[rabbitmq-discuss] Enabling hipe_compile in RHEL 6

Chris Schmidt cischmidt77 at gmail.com
Mon Apr 30 15:48:26 BST 2012

On Mon, Apr 30, 2012 at 2:38 AM, Emile Joubert <emile at rabbitmq.com> wrote:

> Hi Chris,
> On 30/04/12 04:51, Chris Schmidt wrote:
> > I'm running RabbitMQ 2.71/R14B04 on RHEL 6.2 and am encountering scaling
> > issues with (I believe) RMQ. I'm interested in using the hipe_compile or
> > other configurations to tune RMQ's throughput. Right now we get around
> > 20k messages per second, but anything beyond that the queues begin to
> > grow (there are a number of producer/consumer workers and around 15
> > queues/exchanges they read/write to). Each worker is acknowledging
> > messages as they are processed and sent on to the next process. The
> > messages have variable size.
> If the queues start to grow then you should focus on speeding up the
> consumers. If the consumers can't keep up then increasing the speed of
> the broker won't keep the queues short.
> Versions of the broker later then 2.7.1 feature internal flow control
> which helps to limit latency. Your problem might benefit from this.
The workers are chained together A --> B --> C. One worker type processes
data, sends to an exchange which gets picks up from a queue by a downstream
worker. What I see is that the workers are consuming messages and then
spending a large amount of time publishing to the next exchange. This
causes the number of unacknowledged messages to grow and eventually RMQ
hits the memory limit and everything grinds almost to a halt. I am limiting
the number of messages held within each worker to a max of 50k (using Java,
basic queueing consumer with a blocking queue). Originally the internal
queue of messages grew unbounded and the workers would die with an out of
memory error.

> >  I've changed the frame_max setting but that doesn't appear to
> > help. I've tried increasing the number of workers across additional
> > hardware as well, but Rabbit still seems to cap at 20k message/sec. When
> The maximum framesize allows you to choose between better latency (small
> framesize) or throughput (large framesize). If many messages are larger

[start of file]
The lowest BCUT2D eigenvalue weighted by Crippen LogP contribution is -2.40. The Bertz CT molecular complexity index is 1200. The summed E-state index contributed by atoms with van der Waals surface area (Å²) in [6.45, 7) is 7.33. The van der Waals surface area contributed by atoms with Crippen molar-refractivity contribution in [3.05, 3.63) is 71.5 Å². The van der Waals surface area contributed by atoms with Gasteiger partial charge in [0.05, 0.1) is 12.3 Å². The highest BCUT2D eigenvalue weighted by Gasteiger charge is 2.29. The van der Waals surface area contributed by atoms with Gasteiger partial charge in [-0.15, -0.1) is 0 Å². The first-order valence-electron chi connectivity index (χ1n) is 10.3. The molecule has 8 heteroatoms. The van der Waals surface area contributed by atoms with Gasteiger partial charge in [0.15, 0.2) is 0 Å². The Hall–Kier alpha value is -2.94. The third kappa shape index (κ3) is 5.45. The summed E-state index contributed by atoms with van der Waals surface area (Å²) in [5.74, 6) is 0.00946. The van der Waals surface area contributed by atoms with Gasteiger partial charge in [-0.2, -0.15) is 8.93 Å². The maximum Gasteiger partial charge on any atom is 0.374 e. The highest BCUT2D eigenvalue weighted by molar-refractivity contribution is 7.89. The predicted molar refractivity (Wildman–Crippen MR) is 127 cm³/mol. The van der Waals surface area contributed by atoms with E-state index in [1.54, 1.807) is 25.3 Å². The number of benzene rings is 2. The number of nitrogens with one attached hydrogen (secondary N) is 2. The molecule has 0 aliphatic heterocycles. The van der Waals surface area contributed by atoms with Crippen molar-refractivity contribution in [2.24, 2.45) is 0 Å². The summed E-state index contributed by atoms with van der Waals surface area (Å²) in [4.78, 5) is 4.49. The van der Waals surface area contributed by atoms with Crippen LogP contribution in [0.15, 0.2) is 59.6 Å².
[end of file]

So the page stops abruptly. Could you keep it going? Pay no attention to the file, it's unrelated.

> than 128Kb then increasing framesize may improve throughput (provided
> consumers can keep up).
> When you increased the number of workers, were you able to determine
> whether the load was effectively spread amongst all of them? The QoS
> prefetch count setting will help to ensure fair distribution. Try a
> small number (e.g. 10) as a starting point for tuning this value.
I can see an even distribution of messages across the workers through the
RMQ management console. As the workers increase the number of messages
consumed per worker drops equally. I'll try the QoS setting for consumption
to see if that helps, but it does appear to be a fair distribution on the
consumption side.

> > I set hipe_compile to true, the systems states 'Not HiPE compiling: HiPE
> > not found in this Erlang installation.' What's odd is
> > that erlang-hipe-R14B-04.1.el6.x86_64 is installed. Is there something
> > else that needs to be done for RHEL systems to enable hipe_compile? I
> That message means that your installation of Erlang lacks the hipe.beam
> file in the code loading path. The name of the package that includes
> this file depends on how Erlang was packaged in your system. Making use
> of HiPE won't address the core problem though.
> > think that it may help get beyond the current problem. If that doesn't
> > help, are there other settings or something I can look at to determine
> > where the bottleneck is? The RMQ server is 60% idle, doesn't have a
> > large amount of I/O wait, and doesn't seem to be saturating its network
> > cards (the server has a bonded ethernet interface). The worker machines
> > are relatively idle as well.
> Are *all* the workers idle, or are a small number taking all the load?
> Uneven worker load is a potential cause for the problem you describe and
> can be addressed using prefetch count:
> http://www.rabbitmq.com/amqp-0-9-1-reference.html#basic.qos.prefetch-count
No, the workers are processing messages, the machine(s) in use are fairly
idle though (these are pretty beefy 12 core servers so  have room to run
more workers if necessary) I did a profile and the majority of the time is
spent in the basicPublish call. There's definitely a bottleneck here, I
just haven't found it yet. I'm going to verify that there isn't something
within the network causing the RMQ server to not be able to communicate
with the other servers appropriately.

> -Emile

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